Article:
Stefanie was nice enough to buy me the tig welder I had been drooling over. I had a Lincoln Precision Tig 180 amp transformer machine before and I knew there were a few things I wanted to do differently. I was looking for an AC/DC machine but one that was inverter based and had a smaller footprint. The answer- The Primeweld 225. The support you read about online is second to none and under $900 was not bad either. The unit is always backordered but they seem to get units shipped fairly quickly,
It sat on an inverted bucket until my wife fixed my next problem. I had been searching for a cart and never found any I liked. I wanted it to sit on the side of the garage and not take up a big amount of space. So what happened? While moving a piece of furniture inside a marble shelf broke and the wine rack became less useful. I offered to take it and added wheels to it.
It allowed me to have my plasma cutter on it as well and space to store things. Ultimately it was a great move. I am a big fan of both the cart and the welder. The next project was storing the 5 or 6 different tig rods I had collected. I had some fancy commercial tubes but needed more and was not willing to spend $30 a piece. Following an online video I found the PVC Idea.
Essentially it is a PVC tube cut into a 2 ft and a 1 ft piece. Caps on both end and a coupler in the middle- but only glued on one side. To get maximum style points I used my plotter and cut names for each tube. So far this has been fantastic! I am a fan!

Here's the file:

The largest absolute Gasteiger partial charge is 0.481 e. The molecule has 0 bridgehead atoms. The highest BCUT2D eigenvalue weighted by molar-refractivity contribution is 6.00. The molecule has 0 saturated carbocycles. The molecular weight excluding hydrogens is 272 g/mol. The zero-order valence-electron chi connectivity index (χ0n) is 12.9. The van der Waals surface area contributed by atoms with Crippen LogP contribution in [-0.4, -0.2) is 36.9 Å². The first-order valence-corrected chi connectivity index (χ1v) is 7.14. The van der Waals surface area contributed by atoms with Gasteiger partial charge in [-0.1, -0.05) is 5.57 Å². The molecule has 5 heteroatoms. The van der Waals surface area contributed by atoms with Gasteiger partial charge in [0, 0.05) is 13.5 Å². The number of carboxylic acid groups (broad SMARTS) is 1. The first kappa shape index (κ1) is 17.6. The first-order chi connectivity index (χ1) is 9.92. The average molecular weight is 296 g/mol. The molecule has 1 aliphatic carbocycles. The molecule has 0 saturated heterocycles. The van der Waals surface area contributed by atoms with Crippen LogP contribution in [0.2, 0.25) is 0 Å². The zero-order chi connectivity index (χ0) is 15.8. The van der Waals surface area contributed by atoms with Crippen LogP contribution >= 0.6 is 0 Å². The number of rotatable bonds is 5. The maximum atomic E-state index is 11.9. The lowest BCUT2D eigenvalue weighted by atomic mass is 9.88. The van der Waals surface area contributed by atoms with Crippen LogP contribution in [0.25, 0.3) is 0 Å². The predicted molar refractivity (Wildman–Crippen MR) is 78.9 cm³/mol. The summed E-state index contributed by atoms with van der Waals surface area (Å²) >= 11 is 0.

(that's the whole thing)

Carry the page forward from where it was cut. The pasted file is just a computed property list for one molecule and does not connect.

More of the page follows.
Originally I thought the intercooler would be a quick and cheap project I could simply throw money at.. I was wrong. The sizes I could find were either too small or too large. The issue of exits being incorrectly placed was not a major issue.. So what was?
I wanted the intercooler to be placed in front of the radiator but also not block any more surface area with end tanks than needed. The solution? I turned to CAD- Cardboard aided design! I used the dimensions of a Garrett intercooler core and worked out how big I could make the end tanks to fit.
The CAD model was perfect and I was able to remove the pieces and lay them out in some 1.8″ 5052 Alumunium. After some cutting and tacking we had a pretty great looking intercooler! I fired up the Primeweld 225 and went to town. Things were going very well!
Until the pressure test… After several attempts to find the leak I kept on chasing an area between the core and the end tank. I would grind it down and reweld it a few times. Eventually I got frustrated and took it to a radiator repair place and they verified what I couldn’t believe- the core was leaking but in an area that would require the end tanks cut off and welded. After talking to the company I bought the core from they told me that Garrett was not being helpful and “they were truly sorry.” I won’t buy anything from Garrett again and had to cut off the tank, fix the core and then weld it again. Visually it doesn’t look as good as it did originally and I am going to hold a grudge on this one!
The end result should work well. The end tanks do not block the radiator and it appears to work well. One more project in the books!